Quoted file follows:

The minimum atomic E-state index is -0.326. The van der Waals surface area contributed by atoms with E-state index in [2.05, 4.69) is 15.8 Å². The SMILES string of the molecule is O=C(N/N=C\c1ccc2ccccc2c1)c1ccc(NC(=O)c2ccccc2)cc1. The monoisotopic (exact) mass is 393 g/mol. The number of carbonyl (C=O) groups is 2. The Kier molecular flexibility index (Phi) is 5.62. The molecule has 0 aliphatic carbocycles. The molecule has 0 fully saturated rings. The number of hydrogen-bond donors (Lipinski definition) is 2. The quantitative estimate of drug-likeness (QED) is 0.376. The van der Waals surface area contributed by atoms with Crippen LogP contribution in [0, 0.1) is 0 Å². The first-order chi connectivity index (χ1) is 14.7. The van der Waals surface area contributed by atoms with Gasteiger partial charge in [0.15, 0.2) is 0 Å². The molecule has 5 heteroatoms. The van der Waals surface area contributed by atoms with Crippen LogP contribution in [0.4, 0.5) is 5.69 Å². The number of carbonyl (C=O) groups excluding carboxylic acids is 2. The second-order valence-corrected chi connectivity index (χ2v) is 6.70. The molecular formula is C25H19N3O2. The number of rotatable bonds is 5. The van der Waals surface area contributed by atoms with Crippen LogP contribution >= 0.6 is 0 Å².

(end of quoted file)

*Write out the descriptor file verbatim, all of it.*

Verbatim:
The minimum atomic E-state index is -0.326. The van der Waals surface area contributed by atoms with E-state index in [2.05, 4.69) is 15.8 Å². The SMILES string of the molecule is O=C(N/N=C\c1ccc2ccccc2c1)c1ccc(NC(=O)c2ccccc2)cc1. The monoisotopic (exact) mass is 393 g/mol. The number of carbonyl (C=O) groups is 2. The Kier molecular flexibility index (Phi) is 5.62. The molecule has 0 aliphatic carbocycles. The molecule has 0 fully saturated rings. The number of hydrogen-bond donors (Lipinski definition) is 2. The quantitative estimate of drug-likeness (QED) is 0.376. The van der Waals surface area contributed by atoms with Crippen LogP contribution in [0, 0.1) is 0 Å². The first-order chi connectivity index (χ1) is 14.7. The van der Waals surface area contributed by atoms with Gasteiger partial charge in [0.15, 0.2) is 0 Å². The molecule has 5 heteroatoms. The van der Waals surface area contributed by atoms with Crippen LogP contribution in [0.4, 0.5) is 5.69 Å². The number of carbonyl (C=O) groups excluding carboxylic acids is 2. The second-order valence-corrected chi connectivity index (χ2v) is 6.70. The molecular formula is C25H19N3O2. The number of rotatable bonds is 5. The van der Waals surface area contributed by atoms with Crippen LogP contribution >= 0.6 is 0 Å².